U.S. economy looks strong
Posted On March 25, 2022
Provinse said similar to the way that some American households are flush with money because of the pandemic so are companies, and that 2021 saw the largest transaction volume and interest in commercial real estate in the history of the markets. She expects an additional 5-10% increase for 2022. Investors need somewhere to park their money, Provinse said, and commercial real estate is a way to keep up with inflation because property owners can raise rent and lease costs.
“So we’re seeing a lot of investment as this kind of potential hedge against inflation costs,” Provinse said.
Another positive for the industry is that, although interest rates will go up in the coming two years, cap rates for commercial real estate will hold steady. That, combined with a slowed but still increasing GDP, is great for the long term in commercial real estate, Provinse said.
As part of her session, Provinse broke down three sectors of the commercial real estate business, how they have been affected by the pandemic and their outlook moving forward. The first sector was office space. Provinse pointed out that she was giving her talk virtually from her home office to underline the fact that many employers had to switch to offering remote or hybrid work schedules during the pandemic, but now companies want to know when employees will return for in-office work.
“I think now that we’re kind of getting past Omicron, I think a lot of firms are saying April 1st is our return to office date,” Provinse said.
Provinse said more companies will shift to requiring employees to return to the office, which will drive demand for commercial real estate, and is one of the reasons why most companies haven’t made dramatic changes to their lease terms. Ultimately, companies believe in-person work is better for training and company culture, Provinse said.
Retail and the hospitality industry have struggled during the pandemic, but are starting to come back, Provinse said. In retail, people are shopping more online and regional malls are getting crushed. There is no data to show when that trend might change. But strip malls anchored by grocery stores have seen strong growth and traffic.
“We all still have to go to the grocery store,” Provinse said. “We all want to get our nails done at the nail salon, so those strip malls are coming back and I think we see positive trends in retail for 2022.”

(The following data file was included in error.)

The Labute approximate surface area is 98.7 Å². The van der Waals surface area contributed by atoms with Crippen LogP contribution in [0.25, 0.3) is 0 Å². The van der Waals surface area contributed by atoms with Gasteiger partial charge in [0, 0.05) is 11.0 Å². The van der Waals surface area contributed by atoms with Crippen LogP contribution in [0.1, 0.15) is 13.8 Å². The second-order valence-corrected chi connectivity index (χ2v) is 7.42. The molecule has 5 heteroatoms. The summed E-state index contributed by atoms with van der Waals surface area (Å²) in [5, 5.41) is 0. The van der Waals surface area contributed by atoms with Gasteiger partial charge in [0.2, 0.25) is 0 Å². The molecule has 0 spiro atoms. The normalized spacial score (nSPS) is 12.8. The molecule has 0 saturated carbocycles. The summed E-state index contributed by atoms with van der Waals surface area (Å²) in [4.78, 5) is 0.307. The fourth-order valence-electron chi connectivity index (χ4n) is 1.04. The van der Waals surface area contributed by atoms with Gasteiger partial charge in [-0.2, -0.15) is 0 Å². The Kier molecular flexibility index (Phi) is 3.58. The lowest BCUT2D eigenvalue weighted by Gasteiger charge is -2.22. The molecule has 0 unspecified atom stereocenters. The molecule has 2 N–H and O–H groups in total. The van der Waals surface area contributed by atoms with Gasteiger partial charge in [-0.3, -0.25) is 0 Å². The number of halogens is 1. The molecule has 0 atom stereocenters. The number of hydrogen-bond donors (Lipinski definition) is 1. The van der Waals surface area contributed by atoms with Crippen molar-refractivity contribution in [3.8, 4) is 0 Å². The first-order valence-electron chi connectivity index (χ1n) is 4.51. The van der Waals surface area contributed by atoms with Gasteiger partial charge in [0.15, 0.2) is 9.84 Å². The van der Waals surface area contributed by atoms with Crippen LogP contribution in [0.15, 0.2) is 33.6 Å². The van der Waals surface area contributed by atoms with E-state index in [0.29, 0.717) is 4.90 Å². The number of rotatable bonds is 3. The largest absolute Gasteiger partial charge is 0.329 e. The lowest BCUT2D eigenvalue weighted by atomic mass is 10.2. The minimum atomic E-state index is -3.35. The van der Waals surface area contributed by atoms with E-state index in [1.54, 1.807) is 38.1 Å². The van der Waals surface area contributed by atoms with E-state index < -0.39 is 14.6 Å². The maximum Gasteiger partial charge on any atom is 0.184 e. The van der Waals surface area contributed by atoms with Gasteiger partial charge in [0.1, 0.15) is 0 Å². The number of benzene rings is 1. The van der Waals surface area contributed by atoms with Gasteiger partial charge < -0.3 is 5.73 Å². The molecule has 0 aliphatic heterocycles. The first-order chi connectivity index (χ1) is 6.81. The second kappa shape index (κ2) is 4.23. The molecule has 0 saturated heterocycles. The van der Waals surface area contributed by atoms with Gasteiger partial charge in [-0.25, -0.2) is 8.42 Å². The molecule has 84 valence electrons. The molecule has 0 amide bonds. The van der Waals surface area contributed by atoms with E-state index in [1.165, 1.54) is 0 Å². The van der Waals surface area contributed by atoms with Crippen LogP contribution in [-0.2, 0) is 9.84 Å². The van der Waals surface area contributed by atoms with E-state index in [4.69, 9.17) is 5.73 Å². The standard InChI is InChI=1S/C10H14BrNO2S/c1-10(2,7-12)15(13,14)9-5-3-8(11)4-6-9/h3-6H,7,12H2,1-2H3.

The hospitality industry was absolutely hit the hardest by the pandemic, Provinse said. The world was on lockdown at home without places to go. The good news is that leisure travel has come back with high demand. Provinse said Americans have lots of money in their pockets from the pandemic and are willing to spend it on leisure travel, which has been great for hotels. She cautioned that business travel has not seen the same boost, and that because of how people are able to communicate via Zoom, she doesn’t know if people are going to feel the urgency to travel as much for business.
Provinse concluded her remarks with what she described as the ”belle of the ball in commercial real estate”: the housing market. It was the hottest sector and saw the most growth. What has stood out because of limited supplies to build homes is rental housing, Provinse said. Leasing activity is the highest it has ever been and apartment occupancy is at an all-time high, and that means that rent prices are going up.
This trend will continue in commercial real estate, she said, and it has spawned movement of people to the southern United States.
Provinse pointed out that 700,000 Americans moved to states like Georgia, Florida, Tennessee and the Carolinas in 2021. There were markets in Florida that saw 40% rent growth last year, Provinse said.
Effects of international events
Farr focused his portion of the talk on how the invasion of Ukraine by Russia might affect the world economy. He listed interesting facts about Ukraine and why it is so important. Ukraine is the 5th largest grain exporter in the world and it is the number one supplier of corn to China. Ukraine supplies more than 10% of food to 14 countries around the world.